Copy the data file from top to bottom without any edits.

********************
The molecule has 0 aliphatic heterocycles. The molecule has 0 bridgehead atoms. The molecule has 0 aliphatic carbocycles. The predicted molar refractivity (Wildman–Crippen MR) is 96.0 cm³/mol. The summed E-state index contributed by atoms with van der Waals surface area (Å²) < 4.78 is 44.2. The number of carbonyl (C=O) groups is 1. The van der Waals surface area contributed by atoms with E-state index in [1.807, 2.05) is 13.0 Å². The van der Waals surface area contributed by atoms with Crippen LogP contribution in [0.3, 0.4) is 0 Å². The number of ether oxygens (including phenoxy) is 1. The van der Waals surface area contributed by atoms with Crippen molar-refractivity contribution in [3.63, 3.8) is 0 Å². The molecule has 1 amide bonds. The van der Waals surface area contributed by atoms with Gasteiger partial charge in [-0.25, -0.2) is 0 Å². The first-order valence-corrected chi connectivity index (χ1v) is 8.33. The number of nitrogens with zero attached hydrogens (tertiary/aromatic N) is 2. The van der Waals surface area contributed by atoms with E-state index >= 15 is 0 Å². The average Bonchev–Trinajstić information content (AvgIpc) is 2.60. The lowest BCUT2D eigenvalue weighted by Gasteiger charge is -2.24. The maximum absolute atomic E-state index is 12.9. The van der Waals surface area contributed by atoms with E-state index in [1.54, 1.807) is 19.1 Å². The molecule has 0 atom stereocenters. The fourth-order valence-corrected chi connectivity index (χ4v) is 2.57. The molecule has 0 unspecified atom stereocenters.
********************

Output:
The molecule has 0 aliphatic heterocycles. The molecule has 0 bridgehead atoms. The molecule has 0 aliphatic carbocycles. The predicted molar refractivity (Wildman–Crippen MR) is 96.0 cm³/mol. The summed E-state index contributed by atoms with van der Waals surface area (Å²) < 4.78 is 44.2. The number of carbonyl (C=O) groups is 1. The van der Waals surface area contributed by atoms with E-state index in [1.807, 2.05) is 13.0 Å². The van der Waals surface area contributed by atoms with Crippen LogP contribution in [0.3, 0.4) is 0 Å². The number of ether oxygens (including phenoxy) is 1. The van der Waals surface area contributed by atoms with Crippen molar-refractivity contribution in [3.63, 3.8) is 0 Å². The molecule has 1 amide bonds. The van der Waals surface area contributed by atoms with Gasteiger partial charge in [-0.25, -0.2) is 0 Å². The first-order valence-corrected chi connectivity index (χ1v) is 8.33. The number of nitrogens with zero attached hydrogens (tertiary/aromatic N) is 2. The van der Waals surface area contributed by atoms with E-state index >= 15 is 0 Å². The average Bonchev–Trinajstić information content (AvgIpc) is 2.60. The lowest BCUT2D eigenvalue weighted by Gasteiger charge is -2.24. The maximum absolute atomic E-state index is 12.9. The van der Waals surface area contributed by atoms with E-state index in [1.54, 1.807) is 19.1 Å². The molecule has 0 atom stereocenters. The fourth-order valence-corrected chi connectivity index (χ4v) is 2.57. The molecule has 0 unspecified atom stereocenters.